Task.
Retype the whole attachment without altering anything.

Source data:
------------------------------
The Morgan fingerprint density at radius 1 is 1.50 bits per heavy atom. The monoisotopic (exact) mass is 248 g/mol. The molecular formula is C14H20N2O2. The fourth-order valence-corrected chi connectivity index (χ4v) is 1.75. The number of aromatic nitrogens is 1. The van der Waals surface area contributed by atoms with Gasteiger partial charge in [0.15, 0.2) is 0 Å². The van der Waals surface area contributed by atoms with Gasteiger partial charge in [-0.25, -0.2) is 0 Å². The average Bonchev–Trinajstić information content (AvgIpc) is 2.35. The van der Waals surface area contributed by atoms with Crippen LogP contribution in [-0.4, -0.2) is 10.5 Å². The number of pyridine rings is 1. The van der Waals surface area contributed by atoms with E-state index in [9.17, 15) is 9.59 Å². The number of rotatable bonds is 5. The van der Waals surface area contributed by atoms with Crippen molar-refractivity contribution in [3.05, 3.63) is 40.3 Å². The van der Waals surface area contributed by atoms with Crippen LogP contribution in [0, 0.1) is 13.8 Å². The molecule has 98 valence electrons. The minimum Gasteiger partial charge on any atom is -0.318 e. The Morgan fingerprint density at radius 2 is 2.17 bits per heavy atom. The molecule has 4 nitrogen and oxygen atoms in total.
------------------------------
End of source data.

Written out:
The Morgan fingerprint density at radius 1 is 1.50 bits per heavy atom. The monoisotopic (exact) mass is 248 g/mol. The molecular formula is C14H20N2O2. The fourth-order valence-corrected chi connectivity index (χ4v) is 1.75. The number of aromatic nitrogens is 1. The van der Waals surface area contributed by atoms with Gasteiger partial charge in [0.15, 0.2) is 0 Å². The van der Waals surface area contributed by atoms with Gasteiger partial charge in [-0.25, -0.2) is 0 Å². The average Bonchev–Trinajstić information content (AvgIpc) is 2.35. The van der Waals surface area contributed by atoms with Crippen LogP contribution in [-0.4, -0.2) is 10.5 Å². The number of pyridine rings is 1. The van der Waals surface area contributed by atoms with E-state index in [9.17, 15) is 9.59 Å². The number of rotatable bonds is 5. The van der Waals surface area contributed by atoms with Crippen molar-refractivity contribution in [3.05, 3.63) is 40.3 Å². The van der Waals surface area contributed by atoms with Crippen LogP contribution in [0, 0.1) is 13.8 Å². The molecule has 98 valence electrons. The minimum Gasteiger partial charge on any atom is -0.318 e. The Morgan fingerprint density at radius 2 is 2.17 bits per heavy atom. The molecule has 4 nitrogen and oxygen atoms in total.